Joaquina Kalukango (‘Paradise Square’) on earning standing ovations and ‘honoring lost voices’ [Exclusive Video Interview]

“It’s a New York story that not a lot of people knew about,” explains Tony nominee Joaquina Kalukango of the musical “Paradise Square.” The actress plays Nelly, a born-free Black woman in 1863 who owns a bar in the neighborhood then known as the Five Points. “This was something I never saw before,” claims the performer. Nelly has a unique social standing for the time period and the neighborhood contained a harmonious mix of cultures which was unheard of in other locations. Kalukango says crafting Nelly’s story was “a way of honoring lost voices” by highlighting an important part of our country’s history. Watch the exclusive video interview above.

Kalukango reveals that she “was not aware, not at all” of the history of the Five Points. “Paradise Square” focuses primarily on the relationship between African Americans and Irish immigrants. Many audiences will be surprised to see that these two cultures lived happily side by side because of what the actress refers to as a “commonality of hate” which helped them join together. “They were both marginalized groups,” she points out. But over the course of the musical, anxiety around an army draft and scheming from the wealthy elite, tear these friendly groups apart.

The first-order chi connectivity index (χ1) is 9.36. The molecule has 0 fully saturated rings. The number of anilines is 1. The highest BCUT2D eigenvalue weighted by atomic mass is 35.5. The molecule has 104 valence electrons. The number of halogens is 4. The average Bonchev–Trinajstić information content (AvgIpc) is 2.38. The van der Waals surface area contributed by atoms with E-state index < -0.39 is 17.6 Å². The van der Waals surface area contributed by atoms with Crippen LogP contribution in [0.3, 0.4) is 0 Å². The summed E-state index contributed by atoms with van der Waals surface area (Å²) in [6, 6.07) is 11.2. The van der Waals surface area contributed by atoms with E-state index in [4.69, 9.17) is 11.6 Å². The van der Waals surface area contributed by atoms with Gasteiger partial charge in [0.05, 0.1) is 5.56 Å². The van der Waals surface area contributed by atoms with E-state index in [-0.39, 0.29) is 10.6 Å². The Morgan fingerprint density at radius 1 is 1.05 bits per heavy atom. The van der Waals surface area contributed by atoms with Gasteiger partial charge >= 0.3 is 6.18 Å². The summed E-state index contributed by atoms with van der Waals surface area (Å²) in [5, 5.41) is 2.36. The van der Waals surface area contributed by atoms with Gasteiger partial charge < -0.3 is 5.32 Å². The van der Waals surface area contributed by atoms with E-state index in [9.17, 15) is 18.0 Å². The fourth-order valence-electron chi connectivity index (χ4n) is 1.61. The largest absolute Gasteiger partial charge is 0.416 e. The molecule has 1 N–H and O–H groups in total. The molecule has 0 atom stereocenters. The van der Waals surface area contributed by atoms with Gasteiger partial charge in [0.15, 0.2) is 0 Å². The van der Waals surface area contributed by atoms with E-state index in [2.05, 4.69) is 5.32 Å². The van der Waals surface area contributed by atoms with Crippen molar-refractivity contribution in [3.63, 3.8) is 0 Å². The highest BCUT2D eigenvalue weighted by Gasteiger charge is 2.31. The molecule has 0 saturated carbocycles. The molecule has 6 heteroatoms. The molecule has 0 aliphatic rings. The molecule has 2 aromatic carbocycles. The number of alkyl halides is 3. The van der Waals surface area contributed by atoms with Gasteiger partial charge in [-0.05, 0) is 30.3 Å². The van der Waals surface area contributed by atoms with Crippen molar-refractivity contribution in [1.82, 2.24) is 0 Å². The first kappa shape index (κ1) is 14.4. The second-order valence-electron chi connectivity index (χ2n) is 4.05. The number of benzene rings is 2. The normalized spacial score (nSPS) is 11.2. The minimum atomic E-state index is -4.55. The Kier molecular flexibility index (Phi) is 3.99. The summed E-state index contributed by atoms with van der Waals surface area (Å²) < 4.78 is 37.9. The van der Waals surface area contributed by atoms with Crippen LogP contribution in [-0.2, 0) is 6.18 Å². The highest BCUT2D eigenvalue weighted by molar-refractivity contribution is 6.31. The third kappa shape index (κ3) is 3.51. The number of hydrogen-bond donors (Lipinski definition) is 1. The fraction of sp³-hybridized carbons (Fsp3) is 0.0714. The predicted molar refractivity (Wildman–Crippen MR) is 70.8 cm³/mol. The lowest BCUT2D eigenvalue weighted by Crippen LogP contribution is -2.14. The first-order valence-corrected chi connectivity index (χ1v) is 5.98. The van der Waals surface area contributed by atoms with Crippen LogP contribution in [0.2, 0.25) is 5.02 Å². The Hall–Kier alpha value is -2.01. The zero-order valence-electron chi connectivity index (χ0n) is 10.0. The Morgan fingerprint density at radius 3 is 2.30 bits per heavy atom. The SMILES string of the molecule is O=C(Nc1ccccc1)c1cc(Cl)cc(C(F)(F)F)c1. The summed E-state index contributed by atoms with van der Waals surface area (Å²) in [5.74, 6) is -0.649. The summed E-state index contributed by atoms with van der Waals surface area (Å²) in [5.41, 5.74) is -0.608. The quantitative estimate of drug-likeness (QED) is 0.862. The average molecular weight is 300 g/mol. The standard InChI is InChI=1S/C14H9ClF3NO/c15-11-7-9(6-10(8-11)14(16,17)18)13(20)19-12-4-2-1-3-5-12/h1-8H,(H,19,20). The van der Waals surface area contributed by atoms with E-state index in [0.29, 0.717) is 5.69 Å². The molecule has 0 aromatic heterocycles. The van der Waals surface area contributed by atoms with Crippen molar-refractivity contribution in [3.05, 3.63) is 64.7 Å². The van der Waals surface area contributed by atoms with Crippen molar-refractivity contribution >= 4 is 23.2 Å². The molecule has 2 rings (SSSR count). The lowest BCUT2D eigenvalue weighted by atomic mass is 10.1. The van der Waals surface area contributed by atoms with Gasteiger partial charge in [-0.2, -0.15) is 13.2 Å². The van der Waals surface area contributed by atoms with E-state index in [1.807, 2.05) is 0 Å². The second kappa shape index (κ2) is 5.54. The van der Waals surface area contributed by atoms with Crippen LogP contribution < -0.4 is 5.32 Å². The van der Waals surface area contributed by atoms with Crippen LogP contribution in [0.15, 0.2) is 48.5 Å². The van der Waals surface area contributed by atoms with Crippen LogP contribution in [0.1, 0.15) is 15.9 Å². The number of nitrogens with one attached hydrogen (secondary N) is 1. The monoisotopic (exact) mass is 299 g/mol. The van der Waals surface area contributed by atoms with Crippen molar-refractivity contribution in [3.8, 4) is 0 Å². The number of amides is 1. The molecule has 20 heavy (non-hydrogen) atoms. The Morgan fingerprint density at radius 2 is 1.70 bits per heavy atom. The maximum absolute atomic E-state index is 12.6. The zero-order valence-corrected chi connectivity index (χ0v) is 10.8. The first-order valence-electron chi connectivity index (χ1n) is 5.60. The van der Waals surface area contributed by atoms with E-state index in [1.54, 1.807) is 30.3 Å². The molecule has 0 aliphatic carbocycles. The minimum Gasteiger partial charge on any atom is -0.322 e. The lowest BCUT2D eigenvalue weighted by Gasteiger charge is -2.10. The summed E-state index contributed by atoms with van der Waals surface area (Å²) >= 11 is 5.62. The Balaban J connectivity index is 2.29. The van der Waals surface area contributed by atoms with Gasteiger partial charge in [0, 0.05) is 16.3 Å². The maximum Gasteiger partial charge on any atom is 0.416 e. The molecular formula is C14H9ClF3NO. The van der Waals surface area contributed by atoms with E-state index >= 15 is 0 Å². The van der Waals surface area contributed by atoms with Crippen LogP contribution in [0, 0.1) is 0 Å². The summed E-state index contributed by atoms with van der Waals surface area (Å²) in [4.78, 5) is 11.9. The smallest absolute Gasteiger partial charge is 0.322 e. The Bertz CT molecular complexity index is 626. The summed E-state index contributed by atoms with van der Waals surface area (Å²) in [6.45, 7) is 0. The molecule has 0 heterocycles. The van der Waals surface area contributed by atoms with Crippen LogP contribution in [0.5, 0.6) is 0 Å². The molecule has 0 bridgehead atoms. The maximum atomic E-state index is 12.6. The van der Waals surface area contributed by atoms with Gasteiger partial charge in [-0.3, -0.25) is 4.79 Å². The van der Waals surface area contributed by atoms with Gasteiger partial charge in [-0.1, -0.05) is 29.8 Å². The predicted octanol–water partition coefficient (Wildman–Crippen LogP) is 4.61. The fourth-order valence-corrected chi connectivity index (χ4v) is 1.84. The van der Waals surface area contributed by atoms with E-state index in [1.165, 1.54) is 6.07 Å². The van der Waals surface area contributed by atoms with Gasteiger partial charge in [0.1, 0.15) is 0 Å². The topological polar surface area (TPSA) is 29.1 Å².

SEE A.J. Shively interview: ‘Paradise Square’

“It just feels timely and relevant. You hear it in the audience,” describes Kalukango. In the wake of the Capitol riots on January 6, and the racism-fueled mass shooting in Buffalo, NY, the musical is certainly speaking to the sharp divisions in our country. The tragedy in seeing the people of the Five Points succumb to division serves as a warning. “Rhetoric is so important,” suggests the actress. “Othering people… it all just keeps repeating.”

Nelly’s frustrations and rage at seeing her neighborhood torn apart unleashes in a fiery eleven o’clock number titled “Let it Burn.” “It’s a call, it’s an anthem, it’s standing up in the face of injustice,” says the Tony nominee of the song. Though she’s the only one belting to the rafters during that moment, Kalukango is adamant that she doesn’t feel alone on stage. Not only can she feel her cast standing behind her, but it’s a moment where she can feel her ancestors working through her. In the actress’s mind she is “speaking for those nameless people in our history who had to go through those atrocities.

The musical doesn’t end with “Let it Burn,” but Kalukango’s performance is powerful enough to command the audience to their feet every night for a thundering standing ovation. “I’m so grateful I can’t see them,” she admits, pointing out that the stage lights are blinding at that moment, “because I think I would freak out.” But there is certainly a deep appreciation and connection felt between actor and audience. “I do feel the energy,” she describes as a smile crosses her face. “It’s like a thousand people’s different energies hitting you in the chest.”

“Paradise Square” is Kalukango’s second Tony Award nomination after contending last season for “Slave Play.” She previously won the Theatre World Award for “Hurt Village” and won a SAG Ensemble Award as part of the cast of “One Night in Miami.”

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